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  1. #1
    rendoman's Avatar
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    Metal polishing advice

    Hi all!

    I'm finishing my belt sander, with an attachment for polishing.
    I'm wondering what I have to buy, I need to make a very shiny and good surface on aluminum, brass and steel.

    I found:

    Disc:
    - cotton soft
    - cotton lined
    - cotton\sisal

    Paste:
    - White roughing ( i have already )
    - Blue buffing , 2nd passage
    - Pink polishing alu and brass
    - Green (only for stainless?)
    - Brown scratch removing gold silver

    My question is: which paste should I buy? I think all 4, maybe the green is not useful?
    Second big question, it's necessary one cotton disc for each paste or it's possible to mix the pastes on one disc?


    DISCO RUOTA in COTONE CUCITO TRAPUNTATO per LUCIDATURA di ACCIAIO INOX OTTONE | eBay

    PASTA ABRASIVA : LUCIDATURA A SPECCHIO METALLI ACCIAIO INOX OTTONE | eBay

    Metal polishing advice-%24_57.jpg Metal polishing advice-%24_57d.jpg

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  3. #2
    olderdan's Avatar
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    Hi rendoman
    Best advice is to download from Plating Kits Electroplating Kits Aluminum Anodizing Kits Gas Tank Sealer Metal Polishing And Buffing Supplies - Caswell Inc a free PDF guide to all metal finishing.
    If you are serious about it I would beware of cheap products as they have not worked well for me in the past.
    Golden rules are one wheel for one abrasive (never mix), and keep in bags when stored, I do a lot of restoration work and have learned the hard way. Good luck with it, a couple of examples of what can be done.Metal polishing advice-imgp0048.jpgMetal polishing advice-imgp0053.jpg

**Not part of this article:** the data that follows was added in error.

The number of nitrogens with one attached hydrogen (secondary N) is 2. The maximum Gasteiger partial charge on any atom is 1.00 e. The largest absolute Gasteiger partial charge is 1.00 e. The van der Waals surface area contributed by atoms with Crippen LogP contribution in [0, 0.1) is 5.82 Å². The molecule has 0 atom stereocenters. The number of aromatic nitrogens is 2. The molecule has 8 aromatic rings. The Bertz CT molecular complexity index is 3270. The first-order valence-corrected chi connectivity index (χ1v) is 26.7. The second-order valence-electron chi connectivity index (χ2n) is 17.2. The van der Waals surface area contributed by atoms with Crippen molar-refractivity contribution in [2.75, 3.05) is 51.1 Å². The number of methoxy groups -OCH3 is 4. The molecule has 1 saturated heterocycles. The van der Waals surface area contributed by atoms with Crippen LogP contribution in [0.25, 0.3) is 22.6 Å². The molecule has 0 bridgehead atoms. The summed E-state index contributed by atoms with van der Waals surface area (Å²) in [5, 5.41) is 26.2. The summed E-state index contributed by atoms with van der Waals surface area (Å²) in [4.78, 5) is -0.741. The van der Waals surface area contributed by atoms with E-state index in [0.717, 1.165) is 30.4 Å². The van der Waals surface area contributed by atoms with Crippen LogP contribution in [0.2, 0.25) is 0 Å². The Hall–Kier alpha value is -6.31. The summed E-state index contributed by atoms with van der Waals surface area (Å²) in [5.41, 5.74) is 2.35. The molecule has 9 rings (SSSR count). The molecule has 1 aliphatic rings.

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  5. #3
    rendoman's Avatar
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    Thank you very much olderdan!
    This site is really useful and well equipped of item. I noticed some differences between colour of paste, a black and brown before the white.
    This ebay seller should be fine for products (i hope), I tend to avoid shipping from US because of costs and custom, it's 30% more or less. It's the best quality found yet (in italian sites). In hardware store, here, it's a big shot find something for polishing, they have only small brush kit for drill and 2 tiny pastes,nothing professional.
    You are a maestro of polishing! The result in picture is wonderful!
    I will keep in mind the advices! it's time to read the manual

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  7. #4
    olderdan's Avatar
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    Glad to be of help, ebay is fine if you can find branded products, the problem with some cheap ones is that fat/grease is cheap but abrasives are not so guess which you will get more of.
    I use Hollison Supply in the UK (dislaimer) which is bovine free which I prefer.

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  9. #5
    Hans Pearson's Avatar